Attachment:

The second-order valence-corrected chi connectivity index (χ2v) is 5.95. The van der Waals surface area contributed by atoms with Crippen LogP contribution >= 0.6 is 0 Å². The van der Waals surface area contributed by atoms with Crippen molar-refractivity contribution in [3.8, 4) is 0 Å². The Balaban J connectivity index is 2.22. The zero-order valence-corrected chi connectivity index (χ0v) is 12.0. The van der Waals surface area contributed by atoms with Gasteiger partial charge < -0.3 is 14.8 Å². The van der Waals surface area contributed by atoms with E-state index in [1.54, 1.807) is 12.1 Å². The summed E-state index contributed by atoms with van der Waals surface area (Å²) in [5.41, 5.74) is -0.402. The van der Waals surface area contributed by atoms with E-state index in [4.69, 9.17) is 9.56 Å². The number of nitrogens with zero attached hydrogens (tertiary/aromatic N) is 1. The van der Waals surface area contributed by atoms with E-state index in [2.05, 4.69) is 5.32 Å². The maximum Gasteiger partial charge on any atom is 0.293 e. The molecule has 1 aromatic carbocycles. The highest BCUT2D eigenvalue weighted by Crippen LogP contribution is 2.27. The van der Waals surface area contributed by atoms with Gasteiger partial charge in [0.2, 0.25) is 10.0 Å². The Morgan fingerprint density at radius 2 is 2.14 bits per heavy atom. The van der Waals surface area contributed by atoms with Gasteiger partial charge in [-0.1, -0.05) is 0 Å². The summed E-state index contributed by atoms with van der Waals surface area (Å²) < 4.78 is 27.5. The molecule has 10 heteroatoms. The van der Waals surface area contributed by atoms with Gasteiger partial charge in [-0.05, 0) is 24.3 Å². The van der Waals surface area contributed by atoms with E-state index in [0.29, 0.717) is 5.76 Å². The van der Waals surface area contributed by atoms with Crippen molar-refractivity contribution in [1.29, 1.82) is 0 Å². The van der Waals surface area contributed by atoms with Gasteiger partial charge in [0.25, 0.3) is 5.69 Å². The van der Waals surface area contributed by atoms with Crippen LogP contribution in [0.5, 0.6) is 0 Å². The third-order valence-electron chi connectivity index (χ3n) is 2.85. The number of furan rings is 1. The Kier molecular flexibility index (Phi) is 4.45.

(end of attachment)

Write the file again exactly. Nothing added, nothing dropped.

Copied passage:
The second-order valence-corrected chi connectivity index (χ2v) is 5.95. The van der Waals surface area contributed by atoms with Crippen LogP contribution >= 0.6 is 0 Å². The van der Waals surface area contributed by atoms with Crippen molar-refractivity contribution in [3.8, 4) is 0 Å². The Balaban J connectivity index is 2.22. The zero-order valence-corrected chi connectivity index (χ0v) is 12.0. The van der Waals surface area contributed by atoms with Gasteiger partial charge < -0.3 is 14.8 Å². The van der Waals surface area contributed by atoms with E-state index in [1.54, 1.807) is 12.1 Å². The summed E-state index contributed by atoms with van der Waals surface area (Å²) in [5.41, 5.74) is -0.402. The van der Waals surface area contributed by atoms with E-state index in [4.69, 9.17) is 9.56 Å². The number of nitrogens with zero attached hydrogens (tertiary/aromatic N) is 1. The van der Waals surface area contributed by atoms with E-state index in [2.05, 4.69) is 5.32 Å². The maximum Gasteiger partial charge on any atom is 0.293 e. The molecule has 1 aromatic carbocycles. The highest BCUT2D eigenvalue weighted by Crippen LogP contribution is 2.27. The van der Waals surface area contributed by atoms with Gasteiger partial charge in [0.2, 0.25) is 10.0 Å². The Morgan fingerprint density at radius 2 is 2.14 bits per heavy atom. The van der Waals surface area contributed by atoms with Gasteiger partial charge in [-0.1, -0.05) is 0 Å². The summed E-state index contributed by atoms with van der Waals surface area (Å²) < 4.78 is 27.5. The molecule has 10 heteroatoms. The van der Waals surface area contributed by atoms with Gasteiger partial charge in [-0.05, 0) is 24.3 Å². The van der Waals surface area contributed by atoms with E-state index in [0.29, 0.717) is 5.76 Å². The van der Waals surface area contributed by atoms with Crippen molar-refractivity contribution in [1.29, 1.82) is 0 Å². The van der Waals surface area contributed by atoms with Gasteiger partial charge in [0.25, 0.3) is 5.69 Å². The van der Waals surface area contributed by atoms with Crippen LogP contribution in [0.5, 0.6) is 0 Å². The third-order valence-electron chi connectivity index (χ3n) is 2.85. The number of furan rings is 1. The Kier molecular flexibility index (Phi) is 4.45.